Enough press attention has been given to the "religious freedom" laws in Indiana and Arkansas that there was initially little incentive to write more. That is, until conservatives reacted to opposition to the laws with an excess that is astonishing even for Fox News. The wing-nuts have come loose, to the extent that the entire coordinated media effort to attack liberals has taken on the distinct odor of desperation. But even that is not the real story. Before we reveal the plot, however, let's put this issue in context.
As expected, and right on cue, Bill O'Reilly entered stage right to pound his chest against the war on Christians, an extension of his false war on Christmas. Here is O'Reilly's thought when contemplating that not everybody would support the Indiana law: "In the U.S. and in Western Europe you have a civil war between the secular progressives and traditional religious people. In both cases, Christians are targets."
What reverberates in our skulls is the obvious disconnect between reality and this tired conservative storyline. A bully calling his victim a bully is hard to digest. According to a 2008 survey from Pew Forum on Religion and Public Life, more than 78 percent of Americans identify themselves as Christian. Others more recently put that figure at 83 percent. Only 4 percent are self-proclaimed non-believers (broken into the survey categories of atheists at 1.6 percent and agnostics at 2.4 percent). Only about 3 percent of the population is in the LGBT community.
O'Reilly has plenty of fellow passengers on this derailing train of delusion. Tucker Carlson radio guest Tammy Bruce said liberals have turned into bullies and that conservatives have the obligation to "stop that kind of behavior." Tammy went on to note that critics of the Indiana law were "a fascist wolf pack." Tom Cotton (R-AK) said gays should be thankful they are not being hanged, as they are in the Iran. Mark Levin, a conservative radio host, draws a broader sweep of conclusions about any opposition to the Indian law: "The people who oppose these laws hate liberty; they hate the Constitution," he said on his show earlier this week. "I'll go even further: they hate America." Mike Huckabee believes that opposition to the laws means that liberals won't stop "until there are no more churches, until there are no more people who are spreading the Gospel [...] and I'm talking now about the unabridged, unapologetic Gospel that is really God's truth."
So in spite of vast, huge, massive, overwhelming, deeply embedded supermajorities, the conservative Christians that dominate our airwaves continue to speak in the dialect of victimhood. For the rest of us, the idea of Christians as modern victims while enjoying a dominating, crushing majority is difficult to swallow. A Christian complaining that Christianity is under attack when we are all submerged in that religion's ubiquitous presence is like a fish in the Pacific Ocean complaining that there is not enough water to swim in. From the perspective of a tiny single-digit minority, any claim by a group representing 80 percent of the population that the views of a few are a threat to the many is simply surreal. Nobody would take seriously a big brute of a bully who beat the daylights out of an innocent bystander, and then claimed he was victimized because he scraped his knuckles on his victim's forehead. Yet that is what we are witnessing in Fox News lamenting and complaining about their sore knuckles.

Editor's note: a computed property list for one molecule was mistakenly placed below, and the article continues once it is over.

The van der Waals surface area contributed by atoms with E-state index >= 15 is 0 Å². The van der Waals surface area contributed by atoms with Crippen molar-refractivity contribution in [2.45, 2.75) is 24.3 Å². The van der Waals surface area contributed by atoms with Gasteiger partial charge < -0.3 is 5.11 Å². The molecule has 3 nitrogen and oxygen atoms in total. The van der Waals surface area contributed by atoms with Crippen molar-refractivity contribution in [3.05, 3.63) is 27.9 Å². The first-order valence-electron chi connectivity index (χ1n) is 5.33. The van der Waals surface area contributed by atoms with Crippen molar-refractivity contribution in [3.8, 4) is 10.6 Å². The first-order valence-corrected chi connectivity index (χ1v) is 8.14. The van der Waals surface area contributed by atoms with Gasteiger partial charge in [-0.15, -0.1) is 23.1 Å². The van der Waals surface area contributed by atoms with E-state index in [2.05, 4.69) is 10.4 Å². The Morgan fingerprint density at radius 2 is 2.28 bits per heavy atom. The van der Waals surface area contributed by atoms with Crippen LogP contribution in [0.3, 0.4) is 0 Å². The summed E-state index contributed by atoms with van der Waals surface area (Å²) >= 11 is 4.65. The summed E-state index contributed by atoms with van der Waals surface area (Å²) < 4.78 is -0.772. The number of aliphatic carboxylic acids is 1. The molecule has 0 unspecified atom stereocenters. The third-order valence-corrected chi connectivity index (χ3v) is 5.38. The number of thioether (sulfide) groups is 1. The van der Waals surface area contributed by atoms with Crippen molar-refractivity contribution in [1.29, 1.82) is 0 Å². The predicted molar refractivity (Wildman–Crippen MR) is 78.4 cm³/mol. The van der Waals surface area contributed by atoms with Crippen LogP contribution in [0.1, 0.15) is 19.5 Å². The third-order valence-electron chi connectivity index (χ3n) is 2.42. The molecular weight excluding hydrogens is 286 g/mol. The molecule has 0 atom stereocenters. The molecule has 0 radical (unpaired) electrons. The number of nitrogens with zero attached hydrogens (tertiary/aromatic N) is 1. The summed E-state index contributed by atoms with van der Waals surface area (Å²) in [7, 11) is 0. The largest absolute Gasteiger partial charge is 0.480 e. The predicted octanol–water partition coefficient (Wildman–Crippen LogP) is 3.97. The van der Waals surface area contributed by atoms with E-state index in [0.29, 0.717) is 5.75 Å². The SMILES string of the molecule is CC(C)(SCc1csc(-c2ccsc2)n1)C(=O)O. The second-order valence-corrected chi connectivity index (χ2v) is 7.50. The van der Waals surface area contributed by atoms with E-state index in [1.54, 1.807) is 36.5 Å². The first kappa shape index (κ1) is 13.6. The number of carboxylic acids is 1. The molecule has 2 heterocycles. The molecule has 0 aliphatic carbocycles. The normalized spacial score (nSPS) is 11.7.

Still, as radical as these views are, none is surprising. Even as we recoil in horror, we have come to expect nothing less from Fox News or from the excesses of blind religious zeal wrapped in the flag of a false patriotism. This is all just colorful background for the real story.
What is shocking about Indiana (or Arkansas) law is not that religious zealots will trample our constitution in the name of their god; no, the real story is the complete acquiescence of the mainstream press to the Orwellian twisting of our language to suit the conservative agenda. I have not come across a single instance in which a major newspaper or TV reporter has challenged the term "religious freedom" and called the statute for what it is: the "Legal to Discriminate" law or "Christians Only" law or "Jews Need Not Enter" law or the "We Hate Gays" law. Do you think the law would have as much support if we used the proper moniker? Language matters. As George Carlin noted, in one of his many famous rifts on the oddities of word usage, you can say "prick your finger" in polite company but not "finger your prick." How we characterize something impacts how we react; and yet here we are all blindly talking about "religious freedom" or equally egregious "religious liberty" when what we actually face is the loss of one of our most basic rights. The contrast between the words and the reality could not be starker, and with few exceptions (like George Takai) I hear little from mainstream media challenging the description. We have come to a sad state when "religious liberty" means the precise opposite, such that such "liberty" denies me the right to practice my religion without fear of discrimination or denial of services readily available to my neighbor. Let's be clear: while gays were the initial target of these pro-discrimination laws, nothing would stop a shop-owner from denying service to anybody offensive to his or her religious ideal.
Words matter; words impact our perception. We talk of "freedom" and "liberty" and how Christians are bullied and victims. We should instead be calling these laws exactly what they are: an attempt by a supermajority to crush anybody and anything that does not comply with their narrow set of intolerant beliefs. The right to discriminate is an ugly pig, no matter how much lipstick we apply. Let's get it right when we talk about it. But we'd better hurry, otherwise there will "be no more churches."